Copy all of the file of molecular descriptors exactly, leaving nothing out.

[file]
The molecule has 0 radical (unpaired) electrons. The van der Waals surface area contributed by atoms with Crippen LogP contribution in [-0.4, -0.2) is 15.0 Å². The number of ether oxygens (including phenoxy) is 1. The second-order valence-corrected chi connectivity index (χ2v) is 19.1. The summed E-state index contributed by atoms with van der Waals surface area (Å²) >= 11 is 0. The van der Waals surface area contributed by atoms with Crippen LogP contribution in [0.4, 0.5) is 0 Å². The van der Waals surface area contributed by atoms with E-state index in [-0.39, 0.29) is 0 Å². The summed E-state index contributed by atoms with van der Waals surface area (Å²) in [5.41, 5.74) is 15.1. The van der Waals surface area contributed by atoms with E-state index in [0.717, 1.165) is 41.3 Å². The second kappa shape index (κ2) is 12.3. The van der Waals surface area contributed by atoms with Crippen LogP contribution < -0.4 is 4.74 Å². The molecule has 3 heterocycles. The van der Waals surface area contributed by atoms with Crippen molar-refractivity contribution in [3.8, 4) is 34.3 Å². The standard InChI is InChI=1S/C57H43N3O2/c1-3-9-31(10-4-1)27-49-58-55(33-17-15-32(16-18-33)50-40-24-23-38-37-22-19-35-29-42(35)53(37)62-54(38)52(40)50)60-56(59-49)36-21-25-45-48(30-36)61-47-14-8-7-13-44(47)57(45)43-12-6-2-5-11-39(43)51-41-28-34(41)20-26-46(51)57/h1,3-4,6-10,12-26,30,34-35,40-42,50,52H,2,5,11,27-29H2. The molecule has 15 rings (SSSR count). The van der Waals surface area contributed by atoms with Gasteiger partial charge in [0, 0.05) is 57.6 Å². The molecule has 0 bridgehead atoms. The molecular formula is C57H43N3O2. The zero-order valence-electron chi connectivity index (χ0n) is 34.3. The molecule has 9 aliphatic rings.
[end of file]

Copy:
The molecule has 0 radical (unpaired) electrons. The van der Waals surface area contributed by atoms with Crippen LogP contribution in [-0.4, -0.2) is 15.0 Å². The number of ether oxygens (including phenoxy) is 1. The second-order valence-corrected chi connectivity index (χ2v) is 19.1. The summed E-state index contributed by atoms with van der Waals surface area (Å²) >= 11 is 0. The van der Waals surface area contributed by atoms with Crippen LogP contribution in [0.4, 0.5) is 0 Å². The van der Waals surface area contributed by atoms with E-state index in [-0.39, 0.29) is 0 Å². The summed E-state index contributed by atoms with van der Waals surface area (Å²) in [5.41, 5.74) is 15.1. The van der Waals surface area contributed by atoms with E-state index in [0.717, 1.165) is 41.3 Å². The second kappa shape index (κ2) is 12.3. The van der Waals surface area contributed by atoms with Crippen LogP contribution < -0.4 is 4.74 Å². The molecule has 3 heterocycles. The van der Waals surface area contributed by atoms with Crippen molar-refractivity contribution in [3.8, 4) is 34.3 Å². The standard InChI is InChI=1S/C57H43N3O2/c1-3-9-31(10-4-1)27-49-58-55(33-17-15-32(16-18-33)50-40-24-23-38-37-22-19-35-29-42(35)53(37)62-54(38)52(40)50)60-56(59-49)36-21-25-45-48(30-36)61-47-14-8-7-13-44(47)57(45)43-12-6-2-5-11-39(43)51-41-28-34(41)20-26-46(51)57/h1,3-4,6-10,12-26,30,34-35,40-42,50,52H,2,5,11,27-29H2. The molecule has 15 rings (SSSR count). The van der Waals surface area contributed by atoms with Gasteiger partial charge in [0, 0.05) is 57.6 Å². The molecule has 0 bridgehead atoms. The molecular formula is C57H43N3O2. The zero-order valence-electron chi connectivity index (χ0n) is 34.3. The molecule has 9 aliphatic rings.